Green Cabin part 40

Journey’s before my escaping the pandemic began with a joyful sense of adventure. Blythe would be busy sorting through what we might need and what we would never want while gone. One of us, whichever was least busy, would arrange for a pet sitter. We had three orange cats ranging from age two to sixteen one female two males. We treated them like the children we’d planned we would have one day in the future.

Then after all preparations were finalized, we’d get a good night’s sleep, rise before the sun and with the electro loaded and charged we would leave. Often we traveled hundreds of miles before we returned. We knew that the sights we visited, either manmade or natural were nothing as grand as those seen by generations before us, but we were happy none-the-less.

As I lay on my back with Margaret’s arm across my chest, mine under her, I smiled at the memory of the last trip we made before the pandemic decided humanity’s time was drawing to a close.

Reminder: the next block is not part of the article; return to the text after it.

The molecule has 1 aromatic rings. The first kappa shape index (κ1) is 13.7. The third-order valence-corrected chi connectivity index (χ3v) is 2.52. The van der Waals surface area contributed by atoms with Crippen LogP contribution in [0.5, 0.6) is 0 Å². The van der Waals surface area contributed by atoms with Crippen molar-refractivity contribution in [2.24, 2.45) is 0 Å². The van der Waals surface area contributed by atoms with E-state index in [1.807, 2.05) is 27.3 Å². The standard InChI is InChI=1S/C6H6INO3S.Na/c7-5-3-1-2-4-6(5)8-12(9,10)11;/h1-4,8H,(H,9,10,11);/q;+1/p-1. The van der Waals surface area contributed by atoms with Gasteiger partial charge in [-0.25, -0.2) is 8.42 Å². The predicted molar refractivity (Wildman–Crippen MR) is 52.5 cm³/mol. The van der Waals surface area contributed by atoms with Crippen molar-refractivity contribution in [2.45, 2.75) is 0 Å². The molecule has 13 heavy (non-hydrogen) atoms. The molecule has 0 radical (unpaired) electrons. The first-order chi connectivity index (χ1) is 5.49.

We had driven north a thousand miles and waited for nearly two hours for the turbo-air ferry that would transport to the island of Central Park. Along the way we passed the head of liberty with a golden torch aloft in the only hand visible.

The unique thing about the island was that it was surrounded by a solid water-proof wall a hundred feet tall. The ferry settled slowly in the center of the island giving us the sensation of sinking into a hole in the earth.

Blythe was thrilled and stood with both hands on the edge of the window, face close enough I could see her breath on the glass.

We spent the night in a luxurious hotel and were treated like royalty. A journey to remember forever, Blythe had whispered in my ear after or amazing lovemaking.

By the time we returned home, the pandemic was headline news. But both of us were exhausted by the media’s sucking the life out of each story, and concentrating on what my grandmother once laughing called fear factor click bait. She’s told me her mother taught her the phrase. So Blythe and I ignored the awful news and enjoyed the trip home. Once there the first thing we learned was that our cats had been infected and died. The government demanded we go into isolation for two weeks. And it was during that time Blythe showed symptoms of the virus and I learned I was immune. She was flown to the local emergency room, and then brought to ICU where a month later she died.

Leave a Reply

This site uses Akismet to reduce spam. Learn how your comment data is processed.